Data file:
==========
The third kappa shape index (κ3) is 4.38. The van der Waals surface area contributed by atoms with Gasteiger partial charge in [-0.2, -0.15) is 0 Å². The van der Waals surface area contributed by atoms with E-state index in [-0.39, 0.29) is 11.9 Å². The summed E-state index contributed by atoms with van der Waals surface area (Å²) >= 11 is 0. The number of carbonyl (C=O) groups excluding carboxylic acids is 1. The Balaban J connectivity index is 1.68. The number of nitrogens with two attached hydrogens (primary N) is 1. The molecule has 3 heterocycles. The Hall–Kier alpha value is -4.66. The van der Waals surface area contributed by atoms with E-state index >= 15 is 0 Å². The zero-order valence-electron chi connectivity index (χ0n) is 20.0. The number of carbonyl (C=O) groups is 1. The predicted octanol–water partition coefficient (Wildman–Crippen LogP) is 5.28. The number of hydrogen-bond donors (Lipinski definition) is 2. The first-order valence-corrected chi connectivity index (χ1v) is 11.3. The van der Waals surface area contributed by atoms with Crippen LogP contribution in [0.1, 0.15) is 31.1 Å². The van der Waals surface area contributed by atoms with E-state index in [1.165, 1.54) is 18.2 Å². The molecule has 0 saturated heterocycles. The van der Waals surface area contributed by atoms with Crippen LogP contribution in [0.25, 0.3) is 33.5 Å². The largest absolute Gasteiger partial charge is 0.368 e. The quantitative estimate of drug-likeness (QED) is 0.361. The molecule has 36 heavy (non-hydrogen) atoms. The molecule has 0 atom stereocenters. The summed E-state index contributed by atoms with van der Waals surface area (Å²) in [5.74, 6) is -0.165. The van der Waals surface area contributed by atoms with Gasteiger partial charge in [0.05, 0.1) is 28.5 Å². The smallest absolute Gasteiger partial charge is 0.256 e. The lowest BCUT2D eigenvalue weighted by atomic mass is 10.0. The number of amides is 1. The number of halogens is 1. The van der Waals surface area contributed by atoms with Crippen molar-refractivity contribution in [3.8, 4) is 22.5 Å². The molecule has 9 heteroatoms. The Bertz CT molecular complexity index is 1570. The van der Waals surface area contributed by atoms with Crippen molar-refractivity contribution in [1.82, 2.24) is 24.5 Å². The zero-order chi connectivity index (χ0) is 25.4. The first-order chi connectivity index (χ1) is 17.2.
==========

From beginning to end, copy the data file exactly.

The third kappa shape index (κ3) is 4.38. The van der Waals surface area contributed by atoms with Gasteiger partial charge in [-0.2, -0.15) is 0 Å². The van der Waals surface area contributed by atoms with E-state index in [-0.39, 0.29) is 11.9 Å². The summed E-state index contributed by atoms with van der Waals surface area (Å²) >= 11 is 0. The number of carbonyl (C=O) groups excluding carboxylic acids is 1. The Balaban J connectivity index is 1.68. The number of nitrogens with two attached hydrogens (primary N) is 1. The molecule has 3 heterocycles. The Hall–Kier alpha value is -4.66. The van der Waals surface area contributed by atoms with E-state index >= 15 is 0 Å². The zero-order valence-electron chi connectivity index (χ0n) is 20.0. The number of carbonyl (C=O) groups is 1. The predicted octanol–water partition coefficient (Wildman–Crippen LogP) is 5.28. The number of hydrogen-bond donors (Lipinski definition) is 2. The first-order valence-corrected chi connectivity index (χ1v) is 11.3. The van der Waals surface area contributed by atoms with Crippen LogP contribution in [0.1, 0.15) is 31.1 Å². The van der Waals surface area contributed by atoms with E-state index in [1.165, 1.54) is 18.2 Å². The molecule has 0 saturated heterocycles. The van der Waals surface area contributed by atoms with Crippen LogP contribution in [0.25, 0.3) is 33.5 Å². The largest absolute Gasteiger partial charge is 0.368 e. The quantitative estimate of drug-likeness (QED) is 0.361. The molecule has 36 heavy (non-hydrogen) atoms. The molecule has 0 atom stereocenters. The summed E-state index contributed by atoms with van der Waals surface area (Å²) in [5.74, 6) is -0.165. The van der Waals surface area contributed by atoms with Gasteiger partial charge in [0.05, 0.1) is 28.5 Å². The smallest absolute Gasteiger partial charge is 0.256 e. The lowest BCUT2D eigenvalue weighted by atomic mass is 10.0. The number of amides is 1. The number of halogens is 1. The van der Waals surface area contributed by atoms with Crippen molar-refractivity contribution in [3.8, 4) is 22.5 Å². The molecule has 9 heteroatoms. The Bertz CT molecular complexity index is 1570. The van der Waals surface area contributed by atoms with Crippen molar-refractivity contribution in [1.82, 2.24) is 24.5 Å². The zero-order chi connectivity index (χ0) is 25.4. The first-order chi connectivity index (χ1) is 17.2.